Von Richthofen & Brown
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Its a largely fictional account of the emminent German fighter ace, Mannfred Von Richtofen (80 confirmed kills in aerial combat!). This movie takes a rather free hand at including people that were not directly involved in Von Richtofen's aviation unit, and the events that actually occurred.
However, it IS an excellent film for those of you that want to see World War I air-combat. All in all, its not a bad film, and its very rare that any movie "based on historical events" has ever been truly accurate.
The aristocratic Von Richthofen is so honor bound that he refuses to use camouflage paint on his planes, because "a gentleman should never hide from his enemies" and instead paints them with the brightest colors. The pragmatic, no-nonsense Brown, instead, does not believe in honor or chivalry: he just wants to win.
I can't vouch for the complete historical authenticity of this movie - to mention just one instance, the actor portraying Hermann Goering looks nothing at all like the future Reichsmarshall, and his role in the flying circus was not as prominent as the movie implies. But as an entertainment (by the well known horror low budget film director Roger Corman) this movie is certainly well done. Sure, there is some corny dialogue here and there, and having Von Richthofen speak English in the movie with a heavy German accent was probably not the best idea, but the magnificent shots of period planes fighting in the air over the patchwork fields below separated by hedgerows (shot in 1971 with fearless stuntmen, well before digital imagery started appearing in films) more than makes up for this movie's shortcomings. The great color photography is another plus.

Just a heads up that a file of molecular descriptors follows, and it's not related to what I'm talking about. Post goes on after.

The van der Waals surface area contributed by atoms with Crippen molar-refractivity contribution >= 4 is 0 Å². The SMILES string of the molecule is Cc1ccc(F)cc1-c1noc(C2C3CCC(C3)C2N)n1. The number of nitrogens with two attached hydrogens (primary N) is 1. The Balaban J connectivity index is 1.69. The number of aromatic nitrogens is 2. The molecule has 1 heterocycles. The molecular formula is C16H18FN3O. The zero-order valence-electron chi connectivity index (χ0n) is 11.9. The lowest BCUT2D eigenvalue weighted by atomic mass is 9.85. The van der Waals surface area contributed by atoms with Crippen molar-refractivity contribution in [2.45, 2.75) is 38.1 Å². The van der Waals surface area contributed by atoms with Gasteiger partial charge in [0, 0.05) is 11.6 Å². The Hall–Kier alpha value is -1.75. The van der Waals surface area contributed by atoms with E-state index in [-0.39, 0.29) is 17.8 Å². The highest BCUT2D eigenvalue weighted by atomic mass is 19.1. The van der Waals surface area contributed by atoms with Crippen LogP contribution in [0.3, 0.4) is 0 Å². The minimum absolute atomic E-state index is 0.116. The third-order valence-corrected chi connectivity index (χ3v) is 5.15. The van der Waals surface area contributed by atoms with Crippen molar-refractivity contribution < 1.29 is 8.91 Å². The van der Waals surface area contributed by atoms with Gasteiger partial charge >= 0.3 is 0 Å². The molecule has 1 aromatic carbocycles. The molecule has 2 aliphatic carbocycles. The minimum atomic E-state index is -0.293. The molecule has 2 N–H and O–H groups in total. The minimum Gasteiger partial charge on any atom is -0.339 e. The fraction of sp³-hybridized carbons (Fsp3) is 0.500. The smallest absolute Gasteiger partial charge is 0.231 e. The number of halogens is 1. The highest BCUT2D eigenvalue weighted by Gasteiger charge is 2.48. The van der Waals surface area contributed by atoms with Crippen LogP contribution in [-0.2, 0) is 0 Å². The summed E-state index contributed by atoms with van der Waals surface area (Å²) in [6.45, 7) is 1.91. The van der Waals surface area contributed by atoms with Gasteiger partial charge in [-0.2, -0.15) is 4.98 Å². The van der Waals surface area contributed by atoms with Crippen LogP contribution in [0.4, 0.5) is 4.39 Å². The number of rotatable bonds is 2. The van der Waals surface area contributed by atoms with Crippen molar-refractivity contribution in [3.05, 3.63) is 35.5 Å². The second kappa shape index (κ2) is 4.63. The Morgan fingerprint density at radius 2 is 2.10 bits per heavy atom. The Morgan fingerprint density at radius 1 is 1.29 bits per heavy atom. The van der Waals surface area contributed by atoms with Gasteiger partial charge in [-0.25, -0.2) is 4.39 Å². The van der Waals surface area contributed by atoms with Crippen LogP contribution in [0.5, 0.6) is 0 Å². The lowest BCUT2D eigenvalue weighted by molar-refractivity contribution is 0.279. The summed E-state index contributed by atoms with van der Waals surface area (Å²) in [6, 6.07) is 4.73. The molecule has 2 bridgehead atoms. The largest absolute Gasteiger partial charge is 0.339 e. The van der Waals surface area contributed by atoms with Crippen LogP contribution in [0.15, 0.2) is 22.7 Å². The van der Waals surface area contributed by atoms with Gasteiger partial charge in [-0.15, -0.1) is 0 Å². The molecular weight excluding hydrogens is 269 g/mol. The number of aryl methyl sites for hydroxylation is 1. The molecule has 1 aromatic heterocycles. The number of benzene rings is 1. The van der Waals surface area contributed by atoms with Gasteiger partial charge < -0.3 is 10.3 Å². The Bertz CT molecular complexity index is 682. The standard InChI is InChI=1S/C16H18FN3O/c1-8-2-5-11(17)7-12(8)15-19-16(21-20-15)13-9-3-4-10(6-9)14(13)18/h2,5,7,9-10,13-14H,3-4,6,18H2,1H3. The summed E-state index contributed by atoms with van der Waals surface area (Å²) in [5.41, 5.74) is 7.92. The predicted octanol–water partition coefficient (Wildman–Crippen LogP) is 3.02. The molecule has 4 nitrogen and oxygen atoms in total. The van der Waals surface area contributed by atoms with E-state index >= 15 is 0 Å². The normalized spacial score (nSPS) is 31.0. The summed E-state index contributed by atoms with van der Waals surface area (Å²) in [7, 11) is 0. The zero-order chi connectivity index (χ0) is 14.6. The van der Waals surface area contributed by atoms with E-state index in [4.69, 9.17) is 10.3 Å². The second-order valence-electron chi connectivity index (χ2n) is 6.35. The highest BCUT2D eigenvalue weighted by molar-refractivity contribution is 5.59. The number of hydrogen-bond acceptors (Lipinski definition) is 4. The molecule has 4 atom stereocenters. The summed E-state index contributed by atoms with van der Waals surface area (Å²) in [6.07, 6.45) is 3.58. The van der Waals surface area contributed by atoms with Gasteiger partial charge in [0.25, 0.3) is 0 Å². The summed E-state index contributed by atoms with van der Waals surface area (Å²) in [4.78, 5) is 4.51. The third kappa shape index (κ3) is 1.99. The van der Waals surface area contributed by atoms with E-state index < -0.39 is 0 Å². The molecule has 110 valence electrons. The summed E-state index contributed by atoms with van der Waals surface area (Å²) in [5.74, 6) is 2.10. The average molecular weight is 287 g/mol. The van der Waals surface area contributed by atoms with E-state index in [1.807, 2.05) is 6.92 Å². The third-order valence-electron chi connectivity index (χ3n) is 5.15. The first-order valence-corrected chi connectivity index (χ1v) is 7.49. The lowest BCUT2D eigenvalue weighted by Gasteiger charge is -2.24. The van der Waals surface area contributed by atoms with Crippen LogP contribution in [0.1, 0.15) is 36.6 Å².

Captain Arthur Roy Brown was not in the Royal Flying Corps, but in the Royal Naval Air Service and as such should have been wearing a Naval uniform not an RFC one.
Don Stroud doesn't even attempt a Canadian accent (yes, there is a difference between Canadian and American accents!)
The person who actually shot down the "Red Baron" probably was the Australian ground based machine gunner, Sergeant Cedric Popkin.
Don Stroud comes across as a real arrogant S.O.B (which Roy Brown wasn't).
A few mistakes with the planes used in the film (but only a sad old Brit like me would notice).
Apart from all that, quite enjoyable.
Most Recent Customer Reviews
Not a particularly well crafted movie for WWI aviation enthusiasts. Too many historic inaccuracies. When Richtofen meets his end he was supposed to be chasing Wilfred May. Read morePublished 7 months ago by Michael Lazar
Fantastic aerial scenes with somewhat stiff acting on the ground. I remember my parents taking me to see this at the movies when it came out and I've been looking for it on DVD for... Read morePublished 10 months ago by Gordon M. Wagner
was a good movie, was a little slow in parts but overhaul very good. the young guys don't get the respect that the older guys have for one anotherNPublished 10 months ago by r.a. dobson
Great movie . The delivery and the condition of the movie was excellent. No problems. Thank you. Rate moviePublished 13 months ago by sarah jones
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